Recent months and years have seen the Kickstarted Mega Man spiritual successor Mighty No. 9 go from the chosen one to one of the biggest disappointments in recent gaming memory. Delays, controversies and more delays have frustrated all but the game's most steadfast supporters, and now that the game has finally arrived, negative reviews aren't helping many keep faith.

However, there was a time during the game's wildly-successful Kickstarter and in the months that followed it, that Mighty No. 9 looked to be everything of which Mega Man fans had dreamed. It was during this time that early concept footage and concept art helped to sell the vision for what the game could be, and looking back on those creations now leads to only one question: what the heck happened?

That's what fans are trying to figure out. Of course, it's nothing new for a video game to change its look over development. Numerous games have endured graphical "downgrade" controversies in recent years, after the finished games look worse than initial reveal footage showed. Some games have their entire art styles redone midway through development, sometimes to a game's benefit and other times to its detriment.

The question, however, still remains. How did Mighty No. 9's visuals steer so far from what appeared to be the game's initial visual vision? For an example of what fans are talking about, take a look at early concept art for the game.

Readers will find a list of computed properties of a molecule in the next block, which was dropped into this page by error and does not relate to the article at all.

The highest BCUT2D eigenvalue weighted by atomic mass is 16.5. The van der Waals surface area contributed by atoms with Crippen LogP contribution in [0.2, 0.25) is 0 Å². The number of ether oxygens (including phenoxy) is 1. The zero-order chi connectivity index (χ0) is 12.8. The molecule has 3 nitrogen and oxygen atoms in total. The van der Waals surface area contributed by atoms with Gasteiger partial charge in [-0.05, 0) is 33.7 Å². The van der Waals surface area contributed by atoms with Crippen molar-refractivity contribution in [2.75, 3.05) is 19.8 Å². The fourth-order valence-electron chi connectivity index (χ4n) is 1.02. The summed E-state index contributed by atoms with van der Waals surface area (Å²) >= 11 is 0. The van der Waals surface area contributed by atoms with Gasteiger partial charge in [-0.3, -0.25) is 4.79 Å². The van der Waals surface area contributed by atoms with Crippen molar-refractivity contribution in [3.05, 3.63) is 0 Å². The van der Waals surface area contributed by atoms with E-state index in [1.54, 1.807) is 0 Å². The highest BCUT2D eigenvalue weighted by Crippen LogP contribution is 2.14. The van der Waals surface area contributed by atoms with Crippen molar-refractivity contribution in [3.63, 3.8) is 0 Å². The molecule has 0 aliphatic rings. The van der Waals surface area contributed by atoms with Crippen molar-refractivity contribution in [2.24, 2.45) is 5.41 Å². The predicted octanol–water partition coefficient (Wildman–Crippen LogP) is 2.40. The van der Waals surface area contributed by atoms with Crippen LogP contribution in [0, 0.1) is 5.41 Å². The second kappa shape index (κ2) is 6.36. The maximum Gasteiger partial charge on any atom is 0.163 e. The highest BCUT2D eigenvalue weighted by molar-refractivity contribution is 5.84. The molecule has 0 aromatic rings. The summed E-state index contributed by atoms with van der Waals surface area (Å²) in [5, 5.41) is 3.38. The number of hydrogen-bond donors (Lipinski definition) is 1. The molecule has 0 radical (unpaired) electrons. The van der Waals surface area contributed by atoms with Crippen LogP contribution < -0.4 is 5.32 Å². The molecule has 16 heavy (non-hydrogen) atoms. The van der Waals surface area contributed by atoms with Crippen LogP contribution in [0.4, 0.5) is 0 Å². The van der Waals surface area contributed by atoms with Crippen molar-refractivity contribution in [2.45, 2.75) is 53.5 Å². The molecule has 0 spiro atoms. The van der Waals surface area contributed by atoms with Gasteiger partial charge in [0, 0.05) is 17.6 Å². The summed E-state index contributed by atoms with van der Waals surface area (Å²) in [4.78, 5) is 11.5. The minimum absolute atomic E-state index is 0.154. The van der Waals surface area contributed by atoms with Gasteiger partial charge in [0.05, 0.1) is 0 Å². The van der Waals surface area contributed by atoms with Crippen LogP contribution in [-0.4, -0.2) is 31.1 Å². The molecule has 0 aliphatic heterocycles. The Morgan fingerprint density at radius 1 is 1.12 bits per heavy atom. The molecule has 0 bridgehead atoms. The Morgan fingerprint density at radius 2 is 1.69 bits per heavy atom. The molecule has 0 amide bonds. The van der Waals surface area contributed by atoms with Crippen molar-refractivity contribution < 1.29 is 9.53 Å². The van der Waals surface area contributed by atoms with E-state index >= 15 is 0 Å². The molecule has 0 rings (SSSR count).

Now, compare it with a screen shot from the final product.

Sure, a game is never going to look like its concept art, that's a given. Yet, what's even more bizarre is how different and in many ways, inferior, the finished product looks when compared with early test footage the development team threw together in seven days.

 Now, compare it with the finished game in motion.

The graphics, lighting and various effects actually appear worse in the finished game than in the early demo, a demo that Comcept was sure to point out featured all placeholder animations with no shaders, filters or keyart in place. It was just about as rough can be, yet somehow appears just as good and maybe even better than the finished game that took three years to create.

As for why this is remains unclear. It's possible the game's huge success on Kickstarter hurt more than helped, as the team continued to add new features and stretch goals to the product in exchange for more funding. For example, Mighty No. 9 released on nearly every platform imaginable. That's no small feat for even a large development team, but a smaller independent studio developing for many consoles at once was sure to be a major drain on resources. Perhaps, if the team had take the less is more approach, more time could have been spent on perfecting the game's visuals and gameplay rather than working to release the title on nearly every modern game console.

Maybe, one day, what exactly happened over the course of Mighty No. 9's development will be revealed. Until then, fans are simply left wondering what went wrong.

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